EMBARGOED for release
Wednesday, July 16, 2003
12:01 a.m. EDT

Jon Gardner
301-656-7401, ext. 230

To Fix Medicaid, Federal Government Should Increase State Payments
Or Start New Federal Insurance Program, Health Affairs Article Says

Urban Institute Scholars Examine State-Federal Relationship,
Say Medicaid Stresses State Budgets While Leaving Gaps In Coverage

BETHESDA, MD—The federal government should either increase its Medicaid contribution to states or start a new federal insurance program to close the gaps in coverage for the uninsured and ensure stable financing for any program, according to an article published today as a Health Affairs Web exclusive.

In an article examining the state-federal relationship in health policy, Urban Institute scholars John Holahan, Alan Weil, and Joshua Wiener acknowledge that the partnership that created Medicaid and the State Children’s Health Insurance Program (SCHIP) has accomplished a great deal in covering needy Americans.

Specifically, it finances care for millions of children and adults, including paying for about one-third of all births, has improved access to care and reduced out of pocket spending for a population that is less healthy than average, and directly and indirectly supports safety-net providers.
It also provides care to low-income Americans with a wide range of disabilities, supports the nation’s long-term care system, and pays for prescription drugs for many low-income elderly and disabled people. But despite the expense of $256 billion on Medicaid in 2002, more than 40 million Americans were uninsured. The program also has a host of other challenges, including:

• A threefold variation in coverage and spending per low-income person, contributing to a roughly threefold variation in uninsurance rates for both adults and children; this is well beyond what was intended in the design of the program, which incorporated high matching payments for low-income states to promote equity.

• Financial instability for states, because of pressure on state budgets during recessions when demands on Medicaid grow while state tax revenue slows, but also over the long run as Medicaid expenditures are projected to exceed state revenue growth even in good economic times.

• Distrust between the federal government and the states, following efforts by states to shift more of their costs onto the federal government through schemes that effectively raise the federal matching rate.

• Limited replication of successful state experiments in coverage expansions, managed care, and long-term care.

To meet these challenges and accomplish three goals—filling coverage gaps, ensuring more uniform coverage from state to state, and stabilizing program financing—the authors suggest a stronger federal role in covering low-income people and other needy people.
“It is time to rethink the allocation of responsibility between states and the federal government in coverage policy,” the authors say. “A greater federal role in financing coverage is necessary.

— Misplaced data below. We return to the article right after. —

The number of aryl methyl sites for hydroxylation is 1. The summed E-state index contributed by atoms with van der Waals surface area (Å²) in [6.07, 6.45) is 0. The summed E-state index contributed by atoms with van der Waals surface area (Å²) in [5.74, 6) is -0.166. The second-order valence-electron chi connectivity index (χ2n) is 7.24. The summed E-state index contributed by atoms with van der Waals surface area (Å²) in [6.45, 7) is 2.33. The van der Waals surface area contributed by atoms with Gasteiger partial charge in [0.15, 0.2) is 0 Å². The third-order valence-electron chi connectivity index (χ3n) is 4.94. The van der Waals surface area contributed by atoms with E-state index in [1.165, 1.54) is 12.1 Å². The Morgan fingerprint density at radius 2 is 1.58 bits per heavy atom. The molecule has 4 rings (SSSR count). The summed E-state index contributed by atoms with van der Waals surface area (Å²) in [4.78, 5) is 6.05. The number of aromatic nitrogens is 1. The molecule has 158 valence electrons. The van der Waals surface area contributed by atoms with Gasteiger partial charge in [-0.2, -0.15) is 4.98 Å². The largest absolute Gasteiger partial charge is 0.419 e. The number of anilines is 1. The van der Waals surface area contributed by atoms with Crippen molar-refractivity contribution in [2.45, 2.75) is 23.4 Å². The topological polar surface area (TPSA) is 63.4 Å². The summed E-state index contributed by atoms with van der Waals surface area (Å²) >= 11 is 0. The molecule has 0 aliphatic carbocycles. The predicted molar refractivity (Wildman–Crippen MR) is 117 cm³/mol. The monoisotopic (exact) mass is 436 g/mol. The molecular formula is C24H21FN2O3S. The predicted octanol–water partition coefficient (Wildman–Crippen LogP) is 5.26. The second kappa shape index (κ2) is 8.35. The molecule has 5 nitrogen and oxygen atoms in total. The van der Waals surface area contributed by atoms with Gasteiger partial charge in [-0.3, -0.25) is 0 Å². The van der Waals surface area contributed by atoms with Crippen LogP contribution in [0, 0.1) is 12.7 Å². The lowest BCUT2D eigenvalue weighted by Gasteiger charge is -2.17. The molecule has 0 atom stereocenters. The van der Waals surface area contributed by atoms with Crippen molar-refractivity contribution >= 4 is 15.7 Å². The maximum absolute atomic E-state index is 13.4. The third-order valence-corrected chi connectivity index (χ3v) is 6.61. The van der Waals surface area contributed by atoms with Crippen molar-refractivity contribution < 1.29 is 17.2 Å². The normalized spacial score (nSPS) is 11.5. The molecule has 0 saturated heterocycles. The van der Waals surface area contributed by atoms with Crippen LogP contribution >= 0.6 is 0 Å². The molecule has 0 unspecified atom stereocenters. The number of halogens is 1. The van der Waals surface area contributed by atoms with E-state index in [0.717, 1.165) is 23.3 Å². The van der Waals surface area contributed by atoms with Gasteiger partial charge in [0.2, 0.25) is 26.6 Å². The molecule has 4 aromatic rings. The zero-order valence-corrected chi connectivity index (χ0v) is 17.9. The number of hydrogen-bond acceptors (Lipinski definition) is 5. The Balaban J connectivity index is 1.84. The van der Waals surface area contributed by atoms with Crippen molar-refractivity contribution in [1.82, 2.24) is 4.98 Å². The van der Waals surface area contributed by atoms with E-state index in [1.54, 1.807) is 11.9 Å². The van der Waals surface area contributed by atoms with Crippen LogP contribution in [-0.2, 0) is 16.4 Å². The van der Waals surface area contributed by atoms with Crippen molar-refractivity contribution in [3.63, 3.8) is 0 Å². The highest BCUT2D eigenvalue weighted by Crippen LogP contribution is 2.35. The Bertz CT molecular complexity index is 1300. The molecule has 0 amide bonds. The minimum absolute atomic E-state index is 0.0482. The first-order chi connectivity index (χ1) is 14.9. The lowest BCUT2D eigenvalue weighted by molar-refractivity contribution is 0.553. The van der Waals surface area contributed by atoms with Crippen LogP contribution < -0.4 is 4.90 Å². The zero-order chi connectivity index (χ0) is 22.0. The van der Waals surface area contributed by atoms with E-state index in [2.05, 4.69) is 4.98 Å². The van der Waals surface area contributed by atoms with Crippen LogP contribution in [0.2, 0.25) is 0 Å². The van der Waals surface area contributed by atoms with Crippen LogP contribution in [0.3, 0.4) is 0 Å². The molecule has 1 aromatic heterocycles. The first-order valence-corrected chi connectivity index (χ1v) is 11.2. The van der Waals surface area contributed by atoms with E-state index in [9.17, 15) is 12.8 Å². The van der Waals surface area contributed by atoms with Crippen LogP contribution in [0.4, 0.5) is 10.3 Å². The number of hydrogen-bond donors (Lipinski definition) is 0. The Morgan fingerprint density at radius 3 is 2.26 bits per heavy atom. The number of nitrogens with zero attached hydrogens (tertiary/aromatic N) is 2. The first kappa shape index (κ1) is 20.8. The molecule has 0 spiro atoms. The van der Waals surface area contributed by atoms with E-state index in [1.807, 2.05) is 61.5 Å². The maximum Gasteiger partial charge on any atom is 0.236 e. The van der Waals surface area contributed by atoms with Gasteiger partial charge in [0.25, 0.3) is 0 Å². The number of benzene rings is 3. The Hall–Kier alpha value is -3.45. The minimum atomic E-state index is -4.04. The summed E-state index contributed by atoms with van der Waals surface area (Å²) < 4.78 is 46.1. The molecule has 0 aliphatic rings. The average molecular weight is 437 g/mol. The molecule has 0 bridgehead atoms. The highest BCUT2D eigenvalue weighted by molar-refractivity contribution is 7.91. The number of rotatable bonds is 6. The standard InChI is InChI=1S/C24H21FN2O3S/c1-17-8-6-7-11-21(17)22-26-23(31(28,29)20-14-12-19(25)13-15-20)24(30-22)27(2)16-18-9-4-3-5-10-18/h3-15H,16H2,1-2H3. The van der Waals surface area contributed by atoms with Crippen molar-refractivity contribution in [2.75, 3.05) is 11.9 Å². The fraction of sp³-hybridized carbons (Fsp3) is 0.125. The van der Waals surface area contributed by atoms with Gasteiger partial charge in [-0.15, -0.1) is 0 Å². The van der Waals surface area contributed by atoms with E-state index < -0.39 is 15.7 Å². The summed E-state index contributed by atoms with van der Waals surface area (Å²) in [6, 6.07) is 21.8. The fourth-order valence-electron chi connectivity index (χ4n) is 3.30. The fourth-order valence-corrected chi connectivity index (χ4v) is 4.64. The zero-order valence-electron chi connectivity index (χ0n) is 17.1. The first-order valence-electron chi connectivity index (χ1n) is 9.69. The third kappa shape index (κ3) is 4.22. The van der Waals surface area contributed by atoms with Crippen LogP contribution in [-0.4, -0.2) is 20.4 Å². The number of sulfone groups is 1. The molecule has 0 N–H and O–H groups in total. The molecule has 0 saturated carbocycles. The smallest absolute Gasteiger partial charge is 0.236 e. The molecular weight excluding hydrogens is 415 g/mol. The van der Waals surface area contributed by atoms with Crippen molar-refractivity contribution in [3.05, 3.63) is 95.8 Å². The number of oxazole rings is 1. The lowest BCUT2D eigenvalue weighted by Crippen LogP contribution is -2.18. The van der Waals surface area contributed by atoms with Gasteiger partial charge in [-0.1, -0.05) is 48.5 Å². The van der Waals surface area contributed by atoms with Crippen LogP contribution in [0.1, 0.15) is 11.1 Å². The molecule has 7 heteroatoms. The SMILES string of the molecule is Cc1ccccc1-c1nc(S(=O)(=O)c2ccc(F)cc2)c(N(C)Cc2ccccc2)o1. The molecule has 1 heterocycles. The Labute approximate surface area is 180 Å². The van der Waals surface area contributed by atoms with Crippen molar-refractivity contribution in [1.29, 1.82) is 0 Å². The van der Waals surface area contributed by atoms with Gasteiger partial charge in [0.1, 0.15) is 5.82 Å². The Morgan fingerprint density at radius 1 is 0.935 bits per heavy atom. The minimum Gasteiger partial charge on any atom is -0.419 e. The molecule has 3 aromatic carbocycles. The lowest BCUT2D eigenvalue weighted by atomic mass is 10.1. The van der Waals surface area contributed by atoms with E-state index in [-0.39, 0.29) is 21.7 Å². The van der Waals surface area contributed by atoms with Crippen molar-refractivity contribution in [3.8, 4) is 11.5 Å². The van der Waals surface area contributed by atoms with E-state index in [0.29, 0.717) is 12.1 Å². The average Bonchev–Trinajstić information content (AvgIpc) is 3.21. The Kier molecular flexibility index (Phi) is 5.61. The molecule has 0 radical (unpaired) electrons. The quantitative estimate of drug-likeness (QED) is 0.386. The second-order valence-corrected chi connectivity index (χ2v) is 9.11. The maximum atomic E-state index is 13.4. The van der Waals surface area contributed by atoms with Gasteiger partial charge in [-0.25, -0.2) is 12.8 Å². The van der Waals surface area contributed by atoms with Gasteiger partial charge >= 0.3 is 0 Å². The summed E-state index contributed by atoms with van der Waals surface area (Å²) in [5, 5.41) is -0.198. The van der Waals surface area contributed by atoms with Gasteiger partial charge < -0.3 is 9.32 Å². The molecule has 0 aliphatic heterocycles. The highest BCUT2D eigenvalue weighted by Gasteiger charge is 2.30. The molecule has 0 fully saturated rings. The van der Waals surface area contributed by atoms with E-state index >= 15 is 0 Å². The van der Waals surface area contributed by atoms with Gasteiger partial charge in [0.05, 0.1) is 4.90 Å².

“Providing health care to low-income people is expensive, and the federal government is better positioned than the states are for a task such as this, which requires redistributing income. The federal government is also better positioned to provide countercyclical financing.”

The authors propose two options. One is raising and standardizing eligibility criteria for Medicaid and SCHIP, as well as simplifying optional eligibility groups, with strong incentives for states to go beyond the federal minimum. The federal government would support this option by increasing the federal match rate for every state by fifteen percentage points.

The second option would be to create a new federal program for low-income people, taking responsibility for many populations now covered by Medicaid while allowing the states to go farther. The existing shared state-federal relationship for long-term care would remain in place.

In both options, the federal government would assume complete responsibility for the acute care costs of seniors eligible for both Medicare and Medicaid, and the current disproportionate share hospital (DSH) payment program would be eliminated (and potentially replaced).

While both options would “create a sturdy federal floor of coverage for low-income populations,” they would have different effects on coverage and on state and federal finances. The first option would give states greater incentive to expand coverage beyond a federal floor and would still allow administrative variations between states, while the second option would leave it up to the states whether and how to expand coverage, without a federal incentive, but would bring about greater uniformity. On the fiscal front, both options would increase federal costs, offset by savings to the states, and would extend more fiscal relief to states that have already taken more steps to expand coverage than to those that have not.

The article is a synthesis of a new book, “Federalism and Health Policy,” edited by the three authors of the Health Affairs article. Published by the Urban Institute Press, the book is due out July 22.

John Holahan directs the Health Policy Center at the Urban Institute in Washington, D.C. Alan Weil directs the Assessing the New Federalism project there. Joshua Wiener is now a fellow at the Research Triangle Institute.

The work was supported by the Robert Wood Johnson Foundation and other supporters of the Assessing the New Federalism project: the Annie E. Casey, W.K. Kellogg, John D. and Catherine T. MacArthur, and Ford Foundations.

Health Affairs, published by Project HOPE, is a bimonthly multidisciplinary journal devoted to publishing the leading edge in health policy thought and research.

©2003 Project HOPE–The People-to-People Health Foundation, Inc.